The first response by many on learning of the arrests—and they are far from uncommon—of elementary-school kids will be to lament police brutality. This is understandable given the fact that incidents involving police officers have dominated the news these past few months.
But consider that in the three cases mentioned above, the police officer was called to the school. These were not instances of a rogue policeman looking for a child to haul off to the station. The people charged with caring for the children decided to pass the responsibility, at least in part, on to someone else.
When I was a kid I misbehaved a lot in school. I spent most of the third grade sitting in the “desk of honor” right next to Mrs. Glaser so she could keep an eye on me. (My hobby was drawing tank-and-fighter-plane battle scenes in pencil in the margins of the parish’s nice new geography textbook. Mrs. Glaser was an avowed philistine when it came to my battle art.)
I spent much of my after-school hours in the sixth grade writing on the chalkboard that I would not do such-and-such a thing again. I spent about half my time in high school with a plastic five-gallon bucket walking around my parents’ property picking up rocks and then dumping them into a useless mound in the corner by the woodpile—a punishment for mouthing off (it happened a lot) that gave me a lifelong sympathy for my soulmate, Sisyphus.
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The only time the police were called on me was when I and my soccer-team buddies had gone skinny-dipping in beautiful Chickamauga Lake one warm summer’s night when we were about seventeen. We were discreet about it (except for the part where we shouted with pure joy while diving off a low roadway bridge along a very rural stretch of road into the inviting waters below). A passing car must have seen one of us climbing back up to the bridge to practice a gainer. A police car showed up a little later and the officer stopped, got out, told us not to be loud, and drove away. We finished our swim and slunk back, nekkid and chastened, to our cars parked in a clearing around the bend.
I kept my nose clean after that showdown with Johnny Law. Truth be told, I was infinitely more terrified of telling my parents that I had had a run-in with the police than I was of the lawman himself. I would still prefer Sing Sing to bucketing chunks of Tennessee limestone.
Looking back, I can see that the reason I didn’t end up in prison for some fool thing or another is that my parents and teachers took the time to discipline us right. That included paddling us every now and then. Paddling, I think, ought to make a comeback in our Covid Year. If you want to stave off Marxist revolution, the best thing you can do is sear sass-mouth punks on the hindquarters with a shapely bit of two-by-four. It worked for me. I will never, ever be a Marxist.
One of my favorite classes in middle school was civics because I loved and respected, and feared, the teacher, a rail-thin black man who was a quick draw with the paddle. He liked to point out that he had drilled holes in the paddle to reduce wind resistance and “improve efficiency”. We gulped at that, and he kind of grinned. He kept us in line, God bless that man. And the community applauded him for it.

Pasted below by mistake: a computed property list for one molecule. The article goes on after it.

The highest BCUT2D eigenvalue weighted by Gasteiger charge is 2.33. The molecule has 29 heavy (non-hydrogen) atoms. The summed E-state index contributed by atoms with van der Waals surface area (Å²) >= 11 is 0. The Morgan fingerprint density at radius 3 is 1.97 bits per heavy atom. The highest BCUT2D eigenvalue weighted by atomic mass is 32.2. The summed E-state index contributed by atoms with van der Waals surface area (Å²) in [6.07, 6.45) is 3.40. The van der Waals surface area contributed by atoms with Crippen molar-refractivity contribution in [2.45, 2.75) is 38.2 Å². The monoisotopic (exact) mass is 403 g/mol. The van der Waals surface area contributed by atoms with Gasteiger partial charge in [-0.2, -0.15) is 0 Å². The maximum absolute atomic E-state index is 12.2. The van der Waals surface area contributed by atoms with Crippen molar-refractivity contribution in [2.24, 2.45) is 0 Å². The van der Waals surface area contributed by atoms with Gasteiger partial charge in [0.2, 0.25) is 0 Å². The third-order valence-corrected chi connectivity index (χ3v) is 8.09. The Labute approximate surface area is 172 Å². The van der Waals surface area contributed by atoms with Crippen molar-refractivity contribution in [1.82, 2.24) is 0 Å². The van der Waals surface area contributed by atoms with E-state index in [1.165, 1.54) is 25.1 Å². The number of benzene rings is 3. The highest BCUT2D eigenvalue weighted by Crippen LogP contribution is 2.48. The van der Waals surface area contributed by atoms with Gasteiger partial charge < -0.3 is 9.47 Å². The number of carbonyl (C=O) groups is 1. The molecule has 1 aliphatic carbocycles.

On any given day our civics teacher was liable to bring up one of the usual suspects to the front of the class where the boy (nobody, but nobody, dreamed of hitting a girl) would have to bend down, grab his ankles, and wait for a wallop on the backside with a slab of oak as thick as uncut bacon. The paddlee would wince, his eyes would smart tears, and he would go back to his seat, pride and butt both bruised a little, there to reflect on what he had done. I saw many a budding criminal reformed in civics class.
But all of that messy business of the stern teacher and the stern parents and the school principal who was, literally, also the sheriff seems lost now. When I was growing up I didn’t know anyone—most especially the bad kids—who questioned that there was a right and a wrong. But now we are told that right and wrong are racist (huh?) and that kids ought to be allowed to express themselves. Well, Kenosha, look at the kids expressing themselves. And the police stand in the breach between the lawless, unpaddled kids and the society that never brought itself to discipline them. The police have gone from being the last resort when a robust social order breaks down, to being the only social order that America has got left. Spare the rod, prepare the tear gas.
What we seem to be creating for ourselves, by involving the police in things that used to be settled with a timely application of belt to posterior or of soap to mouth—of shame to sin, right where shame belongs—is a civilizational Hessianism, whereby the only way we know how to solve interpersonal problems and enforce the moral code is by having armed phalanxes show up and open fire. I submit that that isn’t working very well, and that we ought to think of another way to do things.
Growing up, the one indispensable lesson we learned was that those who flaunted the moral code of the cosmos would get some instant karma, and good, via the Furies known as parents and teachers. Our elders were far from perfect, but that was beside the point. They had the authority and they also had the obligation to use it when we crossed a line.
Putting kids in handcuffs is to expose them to a different kind of authority, one wholly unsuited to the problem. The little girl who was put in the back of a police cruiser learned nothing that day except that her teachers saw her as a problem to be shunted off to someone else, and that authority was capricious, meaningless, and cruel. My civics teacher’s paddle, though—now, that’s the instrument of justice. Would that there were more teachers, and parents, like him today.
--Jason Morgan is associate professor at Reitaku University in Kashiwa, Japan